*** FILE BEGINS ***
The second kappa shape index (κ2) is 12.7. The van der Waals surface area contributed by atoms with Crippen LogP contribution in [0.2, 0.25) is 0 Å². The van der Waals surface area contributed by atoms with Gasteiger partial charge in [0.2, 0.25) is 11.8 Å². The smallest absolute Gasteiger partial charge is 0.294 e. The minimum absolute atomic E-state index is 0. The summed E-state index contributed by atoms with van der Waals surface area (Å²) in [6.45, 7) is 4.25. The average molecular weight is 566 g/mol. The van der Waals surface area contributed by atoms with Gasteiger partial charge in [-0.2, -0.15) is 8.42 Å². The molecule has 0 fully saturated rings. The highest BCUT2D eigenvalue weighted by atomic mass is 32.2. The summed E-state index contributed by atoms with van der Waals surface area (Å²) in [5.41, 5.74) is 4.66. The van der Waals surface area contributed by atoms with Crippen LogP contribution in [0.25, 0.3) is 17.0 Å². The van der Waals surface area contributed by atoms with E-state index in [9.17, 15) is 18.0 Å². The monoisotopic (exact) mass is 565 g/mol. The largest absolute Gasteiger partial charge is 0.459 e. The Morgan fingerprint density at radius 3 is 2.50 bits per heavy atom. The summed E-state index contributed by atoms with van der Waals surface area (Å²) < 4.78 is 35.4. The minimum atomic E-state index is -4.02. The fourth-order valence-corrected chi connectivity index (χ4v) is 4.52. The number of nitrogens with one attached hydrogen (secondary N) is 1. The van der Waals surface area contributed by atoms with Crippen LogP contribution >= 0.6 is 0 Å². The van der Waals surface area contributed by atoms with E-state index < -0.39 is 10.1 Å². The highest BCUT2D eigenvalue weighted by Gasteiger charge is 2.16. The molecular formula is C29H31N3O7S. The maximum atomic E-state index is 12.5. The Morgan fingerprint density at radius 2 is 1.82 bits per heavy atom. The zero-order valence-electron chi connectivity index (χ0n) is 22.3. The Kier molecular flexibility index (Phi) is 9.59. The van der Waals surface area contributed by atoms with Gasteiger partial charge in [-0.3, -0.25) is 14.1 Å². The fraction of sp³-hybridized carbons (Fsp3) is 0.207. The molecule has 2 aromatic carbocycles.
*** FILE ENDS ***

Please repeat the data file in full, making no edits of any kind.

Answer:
The second kappa shape index (κ2) is 12.7. The van der Waals surface area contributed by atoms with Crippen LogP contribution in [0.2, 0.25) is 0 Å². The van der Waals surface area contributed by atoms with Gasteiger partial charge in [0.2, 0.25) is 11.8 Å². The smallest absolute Gasteiger partial charge is 0.294 e. The minimum absolute atomic E-state index is 0. The summed E-state index contributed by atoms with van der Waals surface area (Å²) in [6.45, 7) is 4.25. The average molecular weight is 566 g/mol. The van der Waals surface area contributed by atoms with Gasteiger partial charge in [-0.2, -0.15) is 8.42 Å². The molecule has 0 fully saturated rings. The highest BCUT2D eigenvalue weighted by atomic mass is 32.2. The summed E-state index contributed by atoms with van der Waals surface area (Å²) in [5.41, 5.74) is 4.66. The van der Waals surface area contributed by atoms with Crippen LogP contribution in [0.25, 0.3) is 17.0 Å². The van der Waals surface area contributed by atoms with E-state index in [9.17, 15) is 18.0 Å². The monoisotopic (exact) mass is 565 g/mol. The largest absolute Gasteiger partial charge is 0.459 e. The Morgan fingerprint density at radius 3 is 2.50 bits per heavy atom. The summed E-state index contributed by atoms with van der Waals surface area (Å²) < 4.78 is 35.4. The minimum atomic E-state index is -4.02. The fourth-order valence-corrected chi connectivity index (χ4v) is 4.52. The number of nitrogens with one attached hydrogen (secondary N) is 1. The van der Waals surface area contributed by atoms with Crippen LogP contribution >= 0.6 is 0 Å². The van der Waals surface area contributed by atoms with E-state index < -0.39 is 10.1 Å². The highest BCUT2D eigenvalue weighted by Gasteiger charge is 2.16. The molecular formula is C29H31N3O7S. The maximum atomic E-state index is 12.5. The Morgan fingerprint density at radius 2 is 1.82 bits per heavy atom. The zero-order valence-electron chi connectivity index (χ0n) is 22.3. The Kier molecular flexibility index (Phi) is 9.59. The van der Waals surface area contributed by atoms with Gasteiger partial charge in [-0.3, -0.25) is 14.1 Å². The fraction of sp³-hybridized carbons (Fsp3) is 0.207. The molecule has 2 aromatic carbocycles.